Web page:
This was something I tried last week in my Negotiating Politics class, to start getting people (inter)active. Since several of the activities later in the module require the class to break into smaller units, I randomly allocated people into four groups.
Group one then moved into the centre of the room (actually, the playing field) and were told to decide on a name for their group and a group coordinator. Group two then took their place and were asked to do the same, but without speaking anything that was recognisably English: much grunts and pointing ensued). Group three were not allowed to make any sound, or to point: once their remembered the existence of pen and paper, they were fine.
Group four were told to do the same as group one, but to also pick new group coordinators for the other three groups. Finally, I randomly picked someone from the classlist to pick a new coordinator for group four.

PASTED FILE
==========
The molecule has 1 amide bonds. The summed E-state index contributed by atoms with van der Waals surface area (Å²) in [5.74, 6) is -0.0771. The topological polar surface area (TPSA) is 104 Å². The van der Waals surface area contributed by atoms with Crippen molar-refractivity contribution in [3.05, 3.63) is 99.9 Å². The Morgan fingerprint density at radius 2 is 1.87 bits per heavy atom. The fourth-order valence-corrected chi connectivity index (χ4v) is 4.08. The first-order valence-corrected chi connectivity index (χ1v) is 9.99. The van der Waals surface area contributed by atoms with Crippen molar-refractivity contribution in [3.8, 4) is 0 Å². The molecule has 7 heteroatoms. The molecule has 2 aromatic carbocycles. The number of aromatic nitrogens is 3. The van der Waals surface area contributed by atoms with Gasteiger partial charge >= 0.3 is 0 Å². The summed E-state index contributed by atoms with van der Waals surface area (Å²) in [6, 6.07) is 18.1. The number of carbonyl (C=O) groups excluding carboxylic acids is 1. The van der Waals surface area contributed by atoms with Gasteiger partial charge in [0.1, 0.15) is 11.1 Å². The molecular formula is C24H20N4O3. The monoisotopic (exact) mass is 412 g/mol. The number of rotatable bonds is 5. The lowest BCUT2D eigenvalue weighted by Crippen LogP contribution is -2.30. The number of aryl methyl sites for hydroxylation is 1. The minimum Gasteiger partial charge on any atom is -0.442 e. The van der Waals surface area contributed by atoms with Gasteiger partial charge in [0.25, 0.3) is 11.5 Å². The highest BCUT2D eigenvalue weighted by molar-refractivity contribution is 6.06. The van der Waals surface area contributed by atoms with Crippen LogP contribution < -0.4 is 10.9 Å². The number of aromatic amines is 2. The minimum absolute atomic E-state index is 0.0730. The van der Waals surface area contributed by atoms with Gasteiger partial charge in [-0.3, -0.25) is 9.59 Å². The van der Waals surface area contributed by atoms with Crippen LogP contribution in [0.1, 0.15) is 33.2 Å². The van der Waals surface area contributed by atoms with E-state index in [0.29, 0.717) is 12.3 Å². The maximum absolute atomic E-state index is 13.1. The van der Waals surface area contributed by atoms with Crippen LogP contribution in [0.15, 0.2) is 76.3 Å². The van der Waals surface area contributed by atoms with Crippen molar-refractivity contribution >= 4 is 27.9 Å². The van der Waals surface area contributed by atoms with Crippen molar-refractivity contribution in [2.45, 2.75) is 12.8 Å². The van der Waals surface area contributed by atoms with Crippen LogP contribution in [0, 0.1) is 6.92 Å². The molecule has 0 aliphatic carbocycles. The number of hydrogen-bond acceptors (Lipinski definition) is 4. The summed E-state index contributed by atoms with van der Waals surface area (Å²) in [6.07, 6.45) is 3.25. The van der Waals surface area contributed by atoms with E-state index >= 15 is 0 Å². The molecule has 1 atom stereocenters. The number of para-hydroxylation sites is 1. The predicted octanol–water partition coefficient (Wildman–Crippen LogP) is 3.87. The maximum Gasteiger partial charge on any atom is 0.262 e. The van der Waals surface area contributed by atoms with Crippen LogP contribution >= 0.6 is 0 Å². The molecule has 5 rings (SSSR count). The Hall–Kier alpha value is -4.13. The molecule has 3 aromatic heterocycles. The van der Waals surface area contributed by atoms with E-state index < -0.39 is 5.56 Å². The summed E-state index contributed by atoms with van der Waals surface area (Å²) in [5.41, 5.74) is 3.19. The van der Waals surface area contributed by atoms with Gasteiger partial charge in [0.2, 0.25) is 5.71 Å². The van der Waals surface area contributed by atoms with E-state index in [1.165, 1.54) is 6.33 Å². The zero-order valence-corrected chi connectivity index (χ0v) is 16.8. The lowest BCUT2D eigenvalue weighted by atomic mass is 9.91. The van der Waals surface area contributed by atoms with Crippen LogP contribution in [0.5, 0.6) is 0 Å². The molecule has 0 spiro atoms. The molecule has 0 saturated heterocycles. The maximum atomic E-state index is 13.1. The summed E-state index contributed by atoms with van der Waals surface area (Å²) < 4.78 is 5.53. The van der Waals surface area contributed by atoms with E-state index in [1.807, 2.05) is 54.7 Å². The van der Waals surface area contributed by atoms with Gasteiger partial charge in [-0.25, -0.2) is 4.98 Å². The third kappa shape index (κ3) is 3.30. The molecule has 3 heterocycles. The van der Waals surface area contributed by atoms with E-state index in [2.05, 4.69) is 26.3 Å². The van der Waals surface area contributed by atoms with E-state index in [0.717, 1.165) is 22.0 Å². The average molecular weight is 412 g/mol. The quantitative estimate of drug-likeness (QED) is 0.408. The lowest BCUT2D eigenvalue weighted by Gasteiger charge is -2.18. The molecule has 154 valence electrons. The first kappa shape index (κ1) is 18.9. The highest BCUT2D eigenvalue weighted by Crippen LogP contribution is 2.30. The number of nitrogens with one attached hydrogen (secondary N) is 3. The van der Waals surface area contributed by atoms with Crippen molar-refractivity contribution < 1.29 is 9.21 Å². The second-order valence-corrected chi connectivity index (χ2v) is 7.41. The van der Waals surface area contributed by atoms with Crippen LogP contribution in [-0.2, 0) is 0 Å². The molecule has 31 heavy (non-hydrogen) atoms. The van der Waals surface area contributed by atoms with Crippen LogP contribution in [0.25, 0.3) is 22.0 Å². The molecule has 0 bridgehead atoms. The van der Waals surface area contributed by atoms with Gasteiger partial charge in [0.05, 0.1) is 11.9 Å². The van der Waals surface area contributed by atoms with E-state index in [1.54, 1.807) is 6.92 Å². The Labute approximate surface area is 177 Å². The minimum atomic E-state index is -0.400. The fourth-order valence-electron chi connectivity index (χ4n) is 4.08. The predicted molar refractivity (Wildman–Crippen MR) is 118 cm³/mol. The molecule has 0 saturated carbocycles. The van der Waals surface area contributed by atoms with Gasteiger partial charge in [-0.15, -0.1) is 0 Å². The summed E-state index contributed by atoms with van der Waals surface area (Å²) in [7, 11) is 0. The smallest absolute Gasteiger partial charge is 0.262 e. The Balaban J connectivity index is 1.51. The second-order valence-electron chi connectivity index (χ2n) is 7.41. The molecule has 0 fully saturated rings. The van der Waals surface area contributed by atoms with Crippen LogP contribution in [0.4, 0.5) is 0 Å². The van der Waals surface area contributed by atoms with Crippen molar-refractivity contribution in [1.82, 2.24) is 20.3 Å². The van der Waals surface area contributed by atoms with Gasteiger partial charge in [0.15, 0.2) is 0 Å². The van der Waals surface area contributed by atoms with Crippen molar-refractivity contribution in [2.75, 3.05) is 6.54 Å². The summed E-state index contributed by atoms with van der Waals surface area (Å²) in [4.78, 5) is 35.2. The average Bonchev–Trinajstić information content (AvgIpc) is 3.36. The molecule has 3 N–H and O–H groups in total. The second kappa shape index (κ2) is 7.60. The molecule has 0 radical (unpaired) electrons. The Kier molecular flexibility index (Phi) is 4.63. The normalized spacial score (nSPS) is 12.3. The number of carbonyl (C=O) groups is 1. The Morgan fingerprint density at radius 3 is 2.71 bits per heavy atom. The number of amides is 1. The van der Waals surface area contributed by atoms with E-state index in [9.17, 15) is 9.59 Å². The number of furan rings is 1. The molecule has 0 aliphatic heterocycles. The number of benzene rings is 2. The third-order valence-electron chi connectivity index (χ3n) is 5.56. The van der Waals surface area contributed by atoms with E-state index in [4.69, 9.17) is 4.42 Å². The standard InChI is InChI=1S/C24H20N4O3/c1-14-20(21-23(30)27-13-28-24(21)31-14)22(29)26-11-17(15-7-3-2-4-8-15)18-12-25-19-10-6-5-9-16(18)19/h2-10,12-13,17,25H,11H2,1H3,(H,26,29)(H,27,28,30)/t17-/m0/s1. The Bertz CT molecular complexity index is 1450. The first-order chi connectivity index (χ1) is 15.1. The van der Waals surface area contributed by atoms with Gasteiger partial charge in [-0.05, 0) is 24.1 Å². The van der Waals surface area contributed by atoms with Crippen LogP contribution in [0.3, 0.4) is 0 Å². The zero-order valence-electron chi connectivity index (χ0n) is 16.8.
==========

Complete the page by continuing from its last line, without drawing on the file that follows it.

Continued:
As I asked the students afterwards, why do this? Firstly, it broke the ice for the groups and highlighted the practice of the module, namely active and student-led. Secondly, it started to let them see that negotiation is dependent upon various factors: communication, power, trust, preparation, and so on. These are all themes in my module that I will be returning to in later weeks, but the sooner I can direct my students’ attention towards these, the better. Of course, the whole exercise is endlessly changeable, but I find it a very useful primer.